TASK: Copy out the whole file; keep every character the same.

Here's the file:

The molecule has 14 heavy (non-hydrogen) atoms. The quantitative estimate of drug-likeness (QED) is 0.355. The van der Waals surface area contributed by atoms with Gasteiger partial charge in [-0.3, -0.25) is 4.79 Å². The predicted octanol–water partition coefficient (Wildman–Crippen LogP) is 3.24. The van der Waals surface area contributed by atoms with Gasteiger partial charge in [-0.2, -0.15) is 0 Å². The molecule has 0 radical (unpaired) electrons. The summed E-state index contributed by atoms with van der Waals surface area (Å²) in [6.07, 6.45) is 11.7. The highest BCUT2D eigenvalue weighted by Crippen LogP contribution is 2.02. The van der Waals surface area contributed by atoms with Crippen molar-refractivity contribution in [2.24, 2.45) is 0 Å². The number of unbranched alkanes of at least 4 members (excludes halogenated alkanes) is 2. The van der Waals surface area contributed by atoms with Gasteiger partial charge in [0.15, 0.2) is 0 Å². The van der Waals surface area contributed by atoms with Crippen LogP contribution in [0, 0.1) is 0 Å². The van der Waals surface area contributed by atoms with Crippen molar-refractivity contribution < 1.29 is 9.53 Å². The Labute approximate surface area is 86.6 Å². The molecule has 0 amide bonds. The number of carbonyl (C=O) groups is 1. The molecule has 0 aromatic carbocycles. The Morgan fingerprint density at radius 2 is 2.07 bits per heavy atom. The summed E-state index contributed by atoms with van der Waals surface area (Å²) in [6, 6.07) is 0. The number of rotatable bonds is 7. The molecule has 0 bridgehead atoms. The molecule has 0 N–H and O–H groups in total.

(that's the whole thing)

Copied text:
The molecule has 14 heavy (non-hydrogen) atoms. The quantitative estimate of drug-likeness (QED) is 0.355. The van der Waals surface area contributed by atoms with Gasteiger partial charge in [-0.3, -0.25) is 4.79 Å². The predicted octanol–water partition coefficient (Wildman–Crippen LogP) is 3.24. The van der Waals surface area contributed by atoms with Gasteiger partial charge in [-0.2, -0.15) is 0 Å². The molecule has 0 radical (unpaired) electrons. The summed E-state index contributed by atoms with van der Waals surface area (Å²) in [6.07, 6.45) is 11.7. The highest BCUT2D eigenvalue weighted by Crippen LogP contribution is 2.02. The van der Waals surface area contributed by atoms with Crippen molar-refractivity contribution in [2.24, 2.45) is 0 Å². The number of unbranched alkanes of at least 4 members (excludes halogenated alkanes) is 2. The van der Waals surface area contributed by atoms with Gasteiger partial charge in [0.15, 0.2) is 0 Å². The van der Waals surface area contributed by atoms with Crippen LogP contribution in [0, 0.1) is 0 Å². The van der Waals surface area contributed by atoms with Crippen molar-refractivity contribution < 1.29 is 9.53 Å². The Labute approximate surface area is 86.6 Å². The molecule has 0 amide bonds. The number of carbonyl (C=O) groups is 1. The molecule has 0 aromatic carbocycles. The Morgan fingerprint density at radius 2 is 2.07 bits per heavy atom. The summed E-state index contributed by atoms with van der Waals surface area (Å²) in [6, 6.07) is 0. The number of rotatable bonds is 7. The molecule has 0 bridgehead atoms. The molecule has 0 N–H and O–H groups in total.